This is a nonlinear point, from my perspective, since the rapid development of telepresence is of obvious internal consequence to the recent intensification of Exit-oriented and neo-secessionist discussion. (Balaji S. Srinivasan brought this out very clearly in his October 2013 talk on the subject, from which this event takes its title.) Exit in depth — i.e. into the crypto-thickened ‘Net — is at the very least an important complement to more traditional notions of territorial flight. It also sustains a better purchase on the commercial principle which provides Exit with its fundamentalal model, and which can easily get lost among secessionist excitement and visions of technologically re-sculpted geographical space.

Some background to the event (and hints of choppy waters). Argument is, of course, the other side of the nonlinearity (a micro-enactment of the inclusive Democratic ideal), so it will be interesting to see whether on this occasion the controversy can remain productive in its own terms, rather than ‘merely’ stacking up the incentives to get Out.

December 6, 2014admin 5 Comments »
TAGGED WITH : , , , ,

Capital Escapes

This is not an easy subject for people to scan with calm, analytical detachment, but it is a crucially important one. It is among the rare topics that the Left is more likely to realistically evaluate than the Right. Much follows from the conclusions reached.

It can be fixed, provisionally, by an hypothesis that requires understanding, if not consent. Capital is highly incentivized to detach itself from the political eventualities of any specific ethno-geographical locality, and — by its very nature — it increasingly commands impressive resources with which to ‘liberate’ itself, or ‘deterritorialize’. It is certainly not, at least initially, a matter of approving such a tendency — even if the moralistic inclinations of gregarious apes would prefer the question to be immediately transformed in this direction. Integral Leftist animosity to capital is actually valuable in this respect, since it makes room for a comprehensive apprehension of ‘globalization’ as a strategy, oriented to the flight of alienated productive capability from political answerability. The Left sees capital elude its clutches — and it sees something real when it does so. By far the most significant agent of Exit is capital itself (a fact which, once again, politically-excitable apes find hard to see straight).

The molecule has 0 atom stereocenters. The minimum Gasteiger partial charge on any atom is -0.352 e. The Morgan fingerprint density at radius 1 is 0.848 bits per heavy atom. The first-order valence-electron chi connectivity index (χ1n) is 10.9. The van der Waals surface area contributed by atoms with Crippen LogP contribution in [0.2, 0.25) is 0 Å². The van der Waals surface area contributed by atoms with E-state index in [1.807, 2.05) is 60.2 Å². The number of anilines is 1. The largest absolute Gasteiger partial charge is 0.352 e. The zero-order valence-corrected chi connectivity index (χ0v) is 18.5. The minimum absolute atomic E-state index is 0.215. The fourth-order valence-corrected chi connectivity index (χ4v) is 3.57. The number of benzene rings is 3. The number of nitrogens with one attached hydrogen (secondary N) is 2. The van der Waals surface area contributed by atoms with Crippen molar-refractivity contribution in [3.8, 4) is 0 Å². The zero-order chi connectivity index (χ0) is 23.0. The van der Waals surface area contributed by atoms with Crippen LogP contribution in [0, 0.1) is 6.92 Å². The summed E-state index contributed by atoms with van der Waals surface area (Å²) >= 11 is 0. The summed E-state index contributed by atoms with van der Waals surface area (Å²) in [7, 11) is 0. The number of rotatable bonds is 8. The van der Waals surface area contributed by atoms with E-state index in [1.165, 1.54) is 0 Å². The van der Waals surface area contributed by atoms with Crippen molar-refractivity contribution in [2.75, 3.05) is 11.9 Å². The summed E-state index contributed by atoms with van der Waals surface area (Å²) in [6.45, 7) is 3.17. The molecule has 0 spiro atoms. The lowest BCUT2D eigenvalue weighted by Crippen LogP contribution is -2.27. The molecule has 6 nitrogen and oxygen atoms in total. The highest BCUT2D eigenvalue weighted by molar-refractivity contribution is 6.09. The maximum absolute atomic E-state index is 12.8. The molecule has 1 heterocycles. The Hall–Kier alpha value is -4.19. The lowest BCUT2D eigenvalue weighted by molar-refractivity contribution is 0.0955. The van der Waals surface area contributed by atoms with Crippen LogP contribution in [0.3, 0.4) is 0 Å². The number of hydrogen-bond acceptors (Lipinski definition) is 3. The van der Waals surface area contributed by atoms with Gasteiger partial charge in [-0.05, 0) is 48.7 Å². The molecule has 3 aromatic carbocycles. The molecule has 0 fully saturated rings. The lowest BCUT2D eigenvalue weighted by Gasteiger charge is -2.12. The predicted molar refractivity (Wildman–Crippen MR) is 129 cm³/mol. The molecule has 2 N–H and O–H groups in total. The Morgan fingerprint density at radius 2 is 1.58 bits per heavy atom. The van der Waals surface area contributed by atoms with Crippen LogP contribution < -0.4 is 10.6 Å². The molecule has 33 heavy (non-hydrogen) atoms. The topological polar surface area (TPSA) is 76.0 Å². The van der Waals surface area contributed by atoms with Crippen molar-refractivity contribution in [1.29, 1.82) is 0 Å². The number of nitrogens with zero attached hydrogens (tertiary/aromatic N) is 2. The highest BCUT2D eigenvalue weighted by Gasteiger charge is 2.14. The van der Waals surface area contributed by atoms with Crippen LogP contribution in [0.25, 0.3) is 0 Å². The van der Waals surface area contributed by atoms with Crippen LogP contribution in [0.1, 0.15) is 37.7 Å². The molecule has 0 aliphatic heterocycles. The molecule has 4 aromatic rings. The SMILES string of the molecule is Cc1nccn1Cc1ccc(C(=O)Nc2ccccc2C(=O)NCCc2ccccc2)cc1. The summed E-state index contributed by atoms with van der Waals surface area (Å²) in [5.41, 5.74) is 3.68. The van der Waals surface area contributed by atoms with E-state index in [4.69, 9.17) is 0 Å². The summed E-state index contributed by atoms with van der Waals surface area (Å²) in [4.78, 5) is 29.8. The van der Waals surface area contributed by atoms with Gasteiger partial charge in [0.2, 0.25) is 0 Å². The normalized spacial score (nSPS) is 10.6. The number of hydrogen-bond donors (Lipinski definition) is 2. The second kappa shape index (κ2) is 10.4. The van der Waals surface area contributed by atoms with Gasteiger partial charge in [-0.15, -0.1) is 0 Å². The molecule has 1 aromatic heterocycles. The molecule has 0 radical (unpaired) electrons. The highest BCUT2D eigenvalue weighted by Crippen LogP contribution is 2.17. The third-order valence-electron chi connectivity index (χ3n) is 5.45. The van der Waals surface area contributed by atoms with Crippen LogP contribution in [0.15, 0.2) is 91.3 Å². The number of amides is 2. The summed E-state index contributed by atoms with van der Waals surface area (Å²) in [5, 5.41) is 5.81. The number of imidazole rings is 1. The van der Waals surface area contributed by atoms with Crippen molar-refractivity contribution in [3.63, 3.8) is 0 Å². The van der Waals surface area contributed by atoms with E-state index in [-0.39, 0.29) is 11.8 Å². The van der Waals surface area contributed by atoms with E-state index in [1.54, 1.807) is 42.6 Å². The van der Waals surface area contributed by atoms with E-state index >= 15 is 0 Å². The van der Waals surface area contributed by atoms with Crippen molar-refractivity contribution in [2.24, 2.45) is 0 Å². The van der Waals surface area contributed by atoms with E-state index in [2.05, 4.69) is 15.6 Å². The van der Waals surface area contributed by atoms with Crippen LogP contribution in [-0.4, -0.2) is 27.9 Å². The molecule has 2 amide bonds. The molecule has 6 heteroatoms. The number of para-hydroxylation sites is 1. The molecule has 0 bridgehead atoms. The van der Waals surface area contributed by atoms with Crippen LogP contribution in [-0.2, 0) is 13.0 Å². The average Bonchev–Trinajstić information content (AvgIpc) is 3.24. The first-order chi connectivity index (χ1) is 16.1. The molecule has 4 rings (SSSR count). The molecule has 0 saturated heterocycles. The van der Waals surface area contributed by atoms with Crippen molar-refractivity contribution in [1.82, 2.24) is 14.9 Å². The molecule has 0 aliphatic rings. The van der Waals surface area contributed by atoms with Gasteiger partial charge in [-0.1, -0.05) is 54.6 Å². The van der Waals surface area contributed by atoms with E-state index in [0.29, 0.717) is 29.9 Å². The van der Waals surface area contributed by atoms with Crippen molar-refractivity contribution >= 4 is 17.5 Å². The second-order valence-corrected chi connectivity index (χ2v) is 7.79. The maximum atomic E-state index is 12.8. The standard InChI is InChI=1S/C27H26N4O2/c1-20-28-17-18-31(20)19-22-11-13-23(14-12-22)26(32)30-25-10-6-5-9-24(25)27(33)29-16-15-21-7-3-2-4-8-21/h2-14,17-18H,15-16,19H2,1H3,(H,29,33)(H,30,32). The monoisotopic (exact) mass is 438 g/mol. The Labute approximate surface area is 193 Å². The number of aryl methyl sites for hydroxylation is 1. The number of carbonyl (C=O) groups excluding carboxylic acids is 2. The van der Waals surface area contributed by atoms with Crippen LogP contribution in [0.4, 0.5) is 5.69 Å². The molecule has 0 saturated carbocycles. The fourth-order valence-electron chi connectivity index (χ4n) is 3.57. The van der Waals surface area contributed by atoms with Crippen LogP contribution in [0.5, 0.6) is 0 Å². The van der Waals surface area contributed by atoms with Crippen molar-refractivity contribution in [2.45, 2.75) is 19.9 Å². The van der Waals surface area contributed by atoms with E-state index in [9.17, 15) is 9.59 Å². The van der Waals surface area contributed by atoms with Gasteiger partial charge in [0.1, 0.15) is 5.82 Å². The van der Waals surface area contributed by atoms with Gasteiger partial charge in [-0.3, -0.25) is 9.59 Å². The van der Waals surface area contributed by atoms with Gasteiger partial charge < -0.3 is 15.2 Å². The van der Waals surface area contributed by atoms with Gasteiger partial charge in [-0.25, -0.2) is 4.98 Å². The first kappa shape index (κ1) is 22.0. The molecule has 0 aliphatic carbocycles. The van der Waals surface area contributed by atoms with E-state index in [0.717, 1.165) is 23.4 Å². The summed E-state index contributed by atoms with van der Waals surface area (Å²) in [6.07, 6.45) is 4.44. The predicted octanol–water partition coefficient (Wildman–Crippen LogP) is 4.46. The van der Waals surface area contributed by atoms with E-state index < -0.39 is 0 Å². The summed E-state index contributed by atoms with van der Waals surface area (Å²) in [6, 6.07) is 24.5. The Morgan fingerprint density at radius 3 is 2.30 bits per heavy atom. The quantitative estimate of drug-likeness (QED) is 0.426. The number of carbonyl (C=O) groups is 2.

“It’s escaping! Let’s punish it!” Yes, yes, there’s always plenty of time for that, but shelving such idiocies for just a few moments is a cognitive prerequisite. The primary question is a much colder one: is this actually happening?

The implications are enormous. If capital cannot escape — if its apparent migration into global circuits beyond national government control (for non-exhaustive example) is mere illusion — then the sphere of political possibility is vastly expanded. Policies that hurt, limit, shrink, or destroy capital can be pursued with great latitude. They will only be constrained by political factors, making the political fight the only one that matters.

Continue Reading

November 21, 2014admin 25 Comments »
FILED UNDER :Political economy
TAGGED WITH : , , , , ,

On Difficulty

From the moment of its inception, Outside in has been camped at the edge of the ‘reactosphere’ — and everything that occurs under the label ‘NRx’ is (at least nominally) its concern. As this territory has expanded, from a compact redoubt to sprawling tracts whose boundaries are lost beyond misty horizons, close and comprehensive scrutiny has become impractical. Instead, themes and trends emerge, absorbing and carrying mere incidents. Like climatic changes, or vague weather-systems, they suggest patterns of persistent and diffuse development.

Among these rumblings, the most indefinite, tentative, and unresolved tend to the aesthetic. Without settled criteria of evaluation, there is little obvious basis for productive collision. Instead, there are idiosyncratic statements of appreciation, expressed as such, or adamant judgments of affirmation or negation, surging forth, draped in the heraldic finery of the absolute, before collapsing back into the hollowness of their unsustainable pretensions. As things stand, when somebody posts a picture of some architectural treasure, or classical painting, remarking (or more commonly merely insinuating) “You should all esteem this,” there is no truly appropriate response but laughter. If there were not a profound problem exactly in this regard, NRx would not exist. Criteria are broken, strewn, and dispossessed, authoritative tradition is smashed, infected, or reduced to self-parody, the Muses raped and butchered. That’s where we are in the land of the dying sun.

An associated, insistent murmur concerns communicative lucidity. This is not solely a question of aesthetics, but in its quavering groundlessness, it behaves as one. It arises most typically as the assertion — initially unsupported and subsequently undeveloped — that clearly, ‘unnecessary obscurity’ should be condemned.

Continue Reading

October 4, 2014admin 38 Comments »
FILED UNDER :Discriminations
TAGGED WITH : , , , ,